Wax Formulas For Taper Candles

By Bob Sherman

Wax formulas or recipes as they are sometimes called can be quite confusing to beginners. In this article I will explain various ingredients and offer wax formulas I have had success with for making taper candles.

PLEASE NOTE!! - Candle making can be dangerous if proper safety procedures are not followed. Please read these Safety Rules before attempting any candle making projects.

What Is A Taper Candle?

Although many candle types may be tapered, when we refer to taper candles generally we are referring to long slender candles one inch or less in diameter. These are sometimes called dinner tapers because their most common use in modern times is at the dining table.

What Makes A Good Taper Candle?

Generally a well made taper candle contains a fairly hard wax formula and has a wick suitable for that formula / candle diameter combination. This will provide a candle that has:

Scented Or Unscented?

The vast majority of taper candles are made unscented. This is because most tapers are used at the dinner table and scented candles can put folks off so the highest demand is for unscented tapers. This does not mean they cannot be scented and there is some demand for scented tapers, mainly in specialty markets. Should you decide to scent your tapers, bear in mind that due to the tiny melt pool the scent throw will be minimal.

Paraffin Wax

The main ingredient. Paraffin wax is a complex molecule that is created at oil refineries by fractional distillation. The general assumption is that wax is wax, however the reality is that no two waxes are identical and they even vary slightly from one batch to the next from the same manufacturer.

Although on the surface that last statement does not seem too significant, the implications have an enormous bearing on your candle making:

The most important factor with wax is to find one that works well for you and stick with it. Every time you change waxes, you will need to test your formulas and wick sizes.


Note: traditionally taper candles are made unscented. They have a very small melt pool and do not provide a good scent throw.

If you are making scented candles, scent oil will affect your wax formula and usually the wick size needed as well. Scent oil will make the wax slightly softer and lower the viscosity (thickness) of the melted wax. The main implication of this is that you may need a different wick size for scented and unscented candles made with the same wax formula.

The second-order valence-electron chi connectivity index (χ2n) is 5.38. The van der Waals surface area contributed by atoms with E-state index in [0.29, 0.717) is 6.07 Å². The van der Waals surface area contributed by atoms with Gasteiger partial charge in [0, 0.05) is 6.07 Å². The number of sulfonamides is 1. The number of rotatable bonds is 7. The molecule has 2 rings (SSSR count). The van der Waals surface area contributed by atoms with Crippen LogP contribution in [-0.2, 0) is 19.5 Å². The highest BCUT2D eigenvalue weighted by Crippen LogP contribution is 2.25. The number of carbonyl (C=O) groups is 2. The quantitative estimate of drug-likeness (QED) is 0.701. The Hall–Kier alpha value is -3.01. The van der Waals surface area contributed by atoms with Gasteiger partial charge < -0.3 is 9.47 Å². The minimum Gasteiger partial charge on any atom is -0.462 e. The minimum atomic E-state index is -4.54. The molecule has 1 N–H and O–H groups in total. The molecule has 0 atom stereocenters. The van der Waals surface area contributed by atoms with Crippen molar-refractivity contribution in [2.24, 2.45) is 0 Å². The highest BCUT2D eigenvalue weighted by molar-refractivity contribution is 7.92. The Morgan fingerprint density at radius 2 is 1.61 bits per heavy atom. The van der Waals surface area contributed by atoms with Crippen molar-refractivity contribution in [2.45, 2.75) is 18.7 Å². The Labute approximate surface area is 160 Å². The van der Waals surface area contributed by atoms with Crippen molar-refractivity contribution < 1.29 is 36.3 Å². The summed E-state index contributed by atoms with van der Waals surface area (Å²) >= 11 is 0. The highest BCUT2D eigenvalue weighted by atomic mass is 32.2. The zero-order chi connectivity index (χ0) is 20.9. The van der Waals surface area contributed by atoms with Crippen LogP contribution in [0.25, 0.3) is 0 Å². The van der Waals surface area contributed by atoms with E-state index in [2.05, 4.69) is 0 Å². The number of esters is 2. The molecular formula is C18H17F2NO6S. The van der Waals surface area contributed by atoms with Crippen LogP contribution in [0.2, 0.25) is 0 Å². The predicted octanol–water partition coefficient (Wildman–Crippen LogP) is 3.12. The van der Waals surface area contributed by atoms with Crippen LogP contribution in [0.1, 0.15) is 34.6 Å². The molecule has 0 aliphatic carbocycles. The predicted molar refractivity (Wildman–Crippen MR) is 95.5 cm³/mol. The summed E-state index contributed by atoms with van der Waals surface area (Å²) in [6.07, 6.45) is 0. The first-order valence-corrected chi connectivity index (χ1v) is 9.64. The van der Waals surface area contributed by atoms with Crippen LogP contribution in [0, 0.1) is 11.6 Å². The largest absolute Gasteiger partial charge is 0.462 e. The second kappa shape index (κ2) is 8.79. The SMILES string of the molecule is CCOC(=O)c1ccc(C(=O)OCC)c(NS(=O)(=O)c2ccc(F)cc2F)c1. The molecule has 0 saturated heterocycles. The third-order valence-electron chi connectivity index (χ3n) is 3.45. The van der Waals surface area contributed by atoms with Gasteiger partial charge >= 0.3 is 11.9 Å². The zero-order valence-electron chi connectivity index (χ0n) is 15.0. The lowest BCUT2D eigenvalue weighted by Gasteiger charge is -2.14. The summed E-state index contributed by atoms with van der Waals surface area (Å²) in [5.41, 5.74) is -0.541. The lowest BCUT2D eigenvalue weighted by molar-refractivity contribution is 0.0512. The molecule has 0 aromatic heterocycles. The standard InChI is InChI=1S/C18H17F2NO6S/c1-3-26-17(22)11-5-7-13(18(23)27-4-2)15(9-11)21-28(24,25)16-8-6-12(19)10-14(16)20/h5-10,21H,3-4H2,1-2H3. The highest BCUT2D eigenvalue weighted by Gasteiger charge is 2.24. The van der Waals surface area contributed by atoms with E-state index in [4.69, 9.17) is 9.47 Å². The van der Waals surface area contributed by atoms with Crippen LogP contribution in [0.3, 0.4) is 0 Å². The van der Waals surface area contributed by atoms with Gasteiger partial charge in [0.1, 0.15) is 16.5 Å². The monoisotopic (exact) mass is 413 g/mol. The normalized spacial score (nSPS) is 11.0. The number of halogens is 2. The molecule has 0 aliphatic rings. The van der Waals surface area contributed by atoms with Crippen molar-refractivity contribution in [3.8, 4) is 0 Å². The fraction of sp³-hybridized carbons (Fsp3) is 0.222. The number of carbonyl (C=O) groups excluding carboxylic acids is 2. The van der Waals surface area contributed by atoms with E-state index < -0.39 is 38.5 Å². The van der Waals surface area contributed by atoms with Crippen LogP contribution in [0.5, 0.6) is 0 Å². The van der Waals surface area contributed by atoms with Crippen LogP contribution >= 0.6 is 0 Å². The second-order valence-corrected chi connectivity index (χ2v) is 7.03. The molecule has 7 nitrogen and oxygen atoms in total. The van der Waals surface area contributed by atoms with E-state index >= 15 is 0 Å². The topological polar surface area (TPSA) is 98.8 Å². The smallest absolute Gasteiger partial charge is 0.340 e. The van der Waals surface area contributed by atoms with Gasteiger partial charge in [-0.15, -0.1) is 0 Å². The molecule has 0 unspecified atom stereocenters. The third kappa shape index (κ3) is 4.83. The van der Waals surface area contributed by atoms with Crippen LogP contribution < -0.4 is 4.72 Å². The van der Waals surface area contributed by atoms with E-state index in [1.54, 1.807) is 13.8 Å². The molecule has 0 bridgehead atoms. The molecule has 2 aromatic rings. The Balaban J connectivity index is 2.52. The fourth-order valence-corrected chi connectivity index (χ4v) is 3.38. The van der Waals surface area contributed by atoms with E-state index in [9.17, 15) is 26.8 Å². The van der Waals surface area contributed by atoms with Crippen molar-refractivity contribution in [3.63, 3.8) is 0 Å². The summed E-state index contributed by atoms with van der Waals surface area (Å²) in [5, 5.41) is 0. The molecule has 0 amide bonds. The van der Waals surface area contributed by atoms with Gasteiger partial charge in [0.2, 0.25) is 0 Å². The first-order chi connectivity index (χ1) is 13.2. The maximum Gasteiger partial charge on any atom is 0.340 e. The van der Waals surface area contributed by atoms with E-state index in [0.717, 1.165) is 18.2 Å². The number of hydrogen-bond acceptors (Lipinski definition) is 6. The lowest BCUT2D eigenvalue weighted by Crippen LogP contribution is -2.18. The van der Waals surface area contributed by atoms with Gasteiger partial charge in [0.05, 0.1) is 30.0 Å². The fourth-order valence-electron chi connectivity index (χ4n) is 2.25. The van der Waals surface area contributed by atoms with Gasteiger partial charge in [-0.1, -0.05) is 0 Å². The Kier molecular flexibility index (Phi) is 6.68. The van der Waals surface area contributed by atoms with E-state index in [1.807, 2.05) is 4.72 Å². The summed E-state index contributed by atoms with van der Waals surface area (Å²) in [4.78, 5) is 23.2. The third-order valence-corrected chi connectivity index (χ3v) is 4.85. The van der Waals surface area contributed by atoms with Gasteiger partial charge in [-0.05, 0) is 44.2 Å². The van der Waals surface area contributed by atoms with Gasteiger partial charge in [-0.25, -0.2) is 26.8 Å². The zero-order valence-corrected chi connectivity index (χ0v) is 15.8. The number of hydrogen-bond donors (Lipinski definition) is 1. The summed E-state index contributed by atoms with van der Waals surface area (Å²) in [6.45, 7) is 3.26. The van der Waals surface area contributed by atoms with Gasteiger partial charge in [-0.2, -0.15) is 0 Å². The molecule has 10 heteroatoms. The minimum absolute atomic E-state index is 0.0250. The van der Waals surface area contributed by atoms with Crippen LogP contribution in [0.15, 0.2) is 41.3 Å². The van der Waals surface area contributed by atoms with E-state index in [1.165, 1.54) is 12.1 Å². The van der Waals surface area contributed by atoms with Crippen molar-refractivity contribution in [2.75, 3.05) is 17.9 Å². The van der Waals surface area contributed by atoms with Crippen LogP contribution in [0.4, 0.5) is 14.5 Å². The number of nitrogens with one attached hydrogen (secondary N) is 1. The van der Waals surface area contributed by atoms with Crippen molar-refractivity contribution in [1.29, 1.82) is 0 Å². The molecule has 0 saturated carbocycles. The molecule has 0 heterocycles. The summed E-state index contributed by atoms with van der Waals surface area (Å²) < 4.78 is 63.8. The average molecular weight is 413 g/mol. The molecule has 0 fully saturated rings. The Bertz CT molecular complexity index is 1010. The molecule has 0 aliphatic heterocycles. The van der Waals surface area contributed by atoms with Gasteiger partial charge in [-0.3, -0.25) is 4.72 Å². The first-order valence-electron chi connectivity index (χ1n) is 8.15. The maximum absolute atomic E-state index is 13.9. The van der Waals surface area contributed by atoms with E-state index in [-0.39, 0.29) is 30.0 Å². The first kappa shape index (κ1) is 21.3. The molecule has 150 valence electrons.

Some important things to know about scent oils:


Taper candles should always be colored with candle dyes. Pigments or crayons are for external use only and should never be used to color the core wax as it will cause wick clogging leading to a poorly burning candle. Pigments are well suited to overdipping your candles for color if desired.


Most taper makers prefer flat braid wick however square braid will also work. These will curl the tip into the hottest part of the flame, allowing it to burn cleaner and be self trimming. The use of a cored wick is not recommended and will cause it to burn much less cleanly and will require frequent trimming. See my Wick Selection Guide for information about choosing the correct wick.

Taper Wax Formula

This is the only taper formula I have had consistent success with over the years. This is a Stearic based formula and dates back to when I started making candles in the 1970s. You made need to adjust the stearic amount depending on your wax.

Most Stearic based formulas are inferior in nearly every way to Vybar based formulas however I find that they work better in taper candles.

Overdip Wax Formula

My personal preference is to make my tapers the same color throughout, using the formula above. Some folks prefer to make the tapers white and color them with an overdip. The following is a color overdip formula - do not use it in the core of the candle.

Pigments contain opaque suspended solids and allow the rapid buildup of color. Those same suspended solids will clog your wick if used in the core of the candle though. Regular candle dyes are transparent and will not provide good color when used in an overdip.

Making The Candles

There are two common techniques for making tapers - dipping and molding.

Candle Making Supplies

The following candle making supplies are what I use to make pillar candles. Clicking on the item name will bring you to that item's page with a full description and ordering information.

140 Melt Point Paraffin Wax

Additives (Vybar, Stearic)

Dye Blocks

Dye Flakes

Scent Oils

Square Braid Wick

Flat Braid Wick

Melting / Pouring Pot


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Disclaimer: The information presented here is accurate to the best of my knowledge and common candle making practices as of the time of this writing Originally published in August 2007 and updated in July 2011. The author and the publisher accept no liability for the use or misuse of any of the information presented in this article. This article is presented for informational purposes and is used at your own risk.

Author: Bob Sherman

Publisher: Bobby's Craft Boutique Inc.

This article is provided free of charge for use. Candles may be made and sold using this design royalty free, however no portion of this article may be reproduced for publication elsewhere without express permission from Bobby's Craft Boutique Inc. with the following exceptions: